Hi, I’m Sergio.
I’m from Spain, lived in the UK for seven years and came to Japan in 2012.
I majored in journalism in London and have been teaching English in Tokyo.
I like traveling, cycling, photography, movies, and spending time with friends.
I wrote articles about life in Japan as a foreigner and anything that I might find interesting.

Making the most out of night life in Japan

“The city that never sleeps” is a cliché expression that has been applied to numerous cities around the world, but it probably describes Tokyo better than any other place. Tokyo is the biggest metropolitan area in the world and plenty of business stay open 24h. “Salarymen” (Japanese office workers) often finish work late and entertainment districts like Shinjuku or Shibuya are bustling with people even in the small hours of the morning.
Night life still feels different in Japan than in other countries though. While in major cities like New York or London transportation runs 24 hours a day, this is not the case in Tokyo or any other city here. If you finish work late and want to go back home to sleep a few hours, you have few options but to take a taxi.
On the other hand, missing the last train on a Friday night is a good excuse to stay out till sunrise. If you’re on a date, this is a good sign that the other person is interested in you! Everyone is very aware of when their last chance to go home is, so no one truly misses the last train by accident. Take it as a hint.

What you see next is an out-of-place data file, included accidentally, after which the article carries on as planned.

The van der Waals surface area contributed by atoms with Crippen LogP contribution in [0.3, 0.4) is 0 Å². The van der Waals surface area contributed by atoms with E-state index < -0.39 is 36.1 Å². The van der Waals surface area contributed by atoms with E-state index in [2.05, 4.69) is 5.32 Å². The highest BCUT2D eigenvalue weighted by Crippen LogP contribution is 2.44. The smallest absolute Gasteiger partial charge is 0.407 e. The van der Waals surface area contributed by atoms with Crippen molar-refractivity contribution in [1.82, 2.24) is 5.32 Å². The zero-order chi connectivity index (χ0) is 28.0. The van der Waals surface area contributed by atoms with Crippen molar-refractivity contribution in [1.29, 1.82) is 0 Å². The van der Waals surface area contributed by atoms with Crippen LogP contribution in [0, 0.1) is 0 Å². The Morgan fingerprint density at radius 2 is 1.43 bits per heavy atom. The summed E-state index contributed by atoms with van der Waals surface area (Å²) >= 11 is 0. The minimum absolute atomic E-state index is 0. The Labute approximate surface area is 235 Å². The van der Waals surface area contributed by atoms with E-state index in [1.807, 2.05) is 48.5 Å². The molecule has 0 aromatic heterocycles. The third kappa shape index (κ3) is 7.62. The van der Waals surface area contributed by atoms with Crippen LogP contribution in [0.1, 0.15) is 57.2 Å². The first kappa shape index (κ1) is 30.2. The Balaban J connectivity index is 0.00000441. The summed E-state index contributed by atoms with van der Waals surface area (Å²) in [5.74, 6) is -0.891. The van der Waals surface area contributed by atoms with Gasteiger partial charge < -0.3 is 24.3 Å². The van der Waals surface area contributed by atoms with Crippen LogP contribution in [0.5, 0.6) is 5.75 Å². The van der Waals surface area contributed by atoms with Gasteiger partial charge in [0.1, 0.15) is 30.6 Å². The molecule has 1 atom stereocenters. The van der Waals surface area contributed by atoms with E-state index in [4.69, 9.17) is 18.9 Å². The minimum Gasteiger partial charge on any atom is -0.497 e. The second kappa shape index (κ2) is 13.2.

If you do want to spend the night out, there are quite a few options available to you that are uniquely Japanese. First, of course, is karaoke. While in Western countries there are some karaoke places, they’re often in bars where you have to sing in front of others. Japanese karaokes have private booths where you can belt out without having to worry about your singing skills. You have a phone in the booth that you can use to order drinks.
Izakayas or Japanese-style bars are also very popular, especially among local salarymen. This is more like the bars we’re used to abroad, but they often have comfy tatami mats and private booths, so they’re more suitable for groups of friends or coworkers.
Manga cafés are a quieter option. If you just want to relax, have a coffee, and read some manga, this is an ideal place to do so. They have small but cozy booths and they are perfect for a power nap.
You haven’t truly experienced Japan if you haven’t stayed out overnight once. No matter how you want to spend the night, you will never run out of things to do, so just miss the last train (preferably on a Friday) and give it a try.